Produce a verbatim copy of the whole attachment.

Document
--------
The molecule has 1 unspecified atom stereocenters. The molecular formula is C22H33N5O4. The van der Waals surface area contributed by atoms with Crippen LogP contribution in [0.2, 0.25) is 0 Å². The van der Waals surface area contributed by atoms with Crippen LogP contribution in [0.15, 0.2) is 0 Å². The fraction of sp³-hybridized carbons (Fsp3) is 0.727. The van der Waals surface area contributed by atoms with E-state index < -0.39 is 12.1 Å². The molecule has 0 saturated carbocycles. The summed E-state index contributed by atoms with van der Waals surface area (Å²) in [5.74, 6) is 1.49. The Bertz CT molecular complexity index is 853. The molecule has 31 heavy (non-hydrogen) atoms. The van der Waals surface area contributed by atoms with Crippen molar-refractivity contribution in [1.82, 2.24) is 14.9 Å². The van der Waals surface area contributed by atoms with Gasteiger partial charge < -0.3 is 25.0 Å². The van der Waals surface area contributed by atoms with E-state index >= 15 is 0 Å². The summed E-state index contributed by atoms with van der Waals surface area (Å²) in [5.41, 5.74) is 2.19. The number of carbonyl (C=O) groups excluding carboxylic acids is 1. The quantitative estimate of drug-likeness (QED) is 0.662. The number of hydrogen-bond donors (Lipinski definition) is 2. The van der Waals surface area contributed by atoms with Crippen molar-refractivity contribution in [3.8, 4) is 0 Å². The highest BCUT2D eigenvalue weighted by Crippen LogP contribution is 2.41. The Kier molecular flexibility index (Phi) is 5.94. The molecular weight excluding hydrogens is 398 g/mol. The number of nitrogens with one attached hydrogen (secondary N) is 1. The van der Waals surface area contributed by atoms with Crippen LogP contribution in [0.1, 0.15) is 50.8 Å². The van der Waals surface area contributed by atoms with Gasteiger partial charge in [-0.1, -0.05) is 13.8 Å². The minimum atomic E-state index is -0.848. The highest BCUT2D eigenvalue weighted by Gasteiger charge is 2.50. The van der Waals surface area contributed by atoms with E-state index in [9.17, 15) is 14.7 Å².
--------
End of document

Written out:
The molecule has 1 unspecified atom stereocenters. The molecular formula is C22H33N5O4. The van der Waals surface area contributed by atoms with Crippen LogP contribution in [0.2, 0.25) is 0 Å². The van der Waals surface area contributed by atoms with Crippen LogP contribution in [0.15, 0.2) is 0 Å². The fraction of sp³-hybridized carbons (Fsp3) is 0.727. The van der Waals surface area contributed by atoms with E-state index < -0.39 is 12.1 Å². The molecule has 0 saturated carbocycles. The summed E-state index contributed by atoms with van der Waals surface area (Å²) in [5.74, 6) is 1.49. The Bertz CT molecular complexity index is 853. The molecule has 31 heavy (non-hydrogen) atoms. The van der Waals surface area contributed by atoms with Crippen molar-refractivity contribution in [1.82, 2.24) is 14.9 Å². The van der Waals surface area contributed by atoms with Gasteiger partial charge < -0.3 is 25.0 Å². The van der Waals surface area contributed by atoms with E-state index >= 15 is 0 Å². The summed E-state index contributed by atoms with van der Waals surface area (Å²) in [5.41, 5.74) is 2.19. The number of carbonyl (C=O) groups excluding carboxylic acids is 1. The quantitative estimate of drug-likeness (QED) is 0.662. The number of hydrogen-bond donors (Lipinski definition) is 2. The van der Waals surface area contributed by atoms with Crippen molar-refractivity contribution in [3.8, 4) is 0 Å². The highest BCUT2D eigenvalue weighted by Crippen LogP contribution is 2.41. The Kier molecular flexibility index (Phi) is 5.94. The molecular weight excluding hydrogens is 398 g/mol. The number of nitrogens with one attached hydrogen (secondary N) is 1. The van der Waals surface area contributed by atoms with Crippen LogP contribution in [0.1, 0.15) is 50.8 Å². The van der Waals surface area contributed by atoms with Gasteiger partial charge in [-0.1, -0.05) is 13.8 Å². The minimum atomic E-state index is -0.848. The highest BCUT2D eigenvalue weighted by Gasteiger charge is 2.50. The van der Waals surface area contributed by atoms with E-state index in [9.17, 15) is 14.7 Å².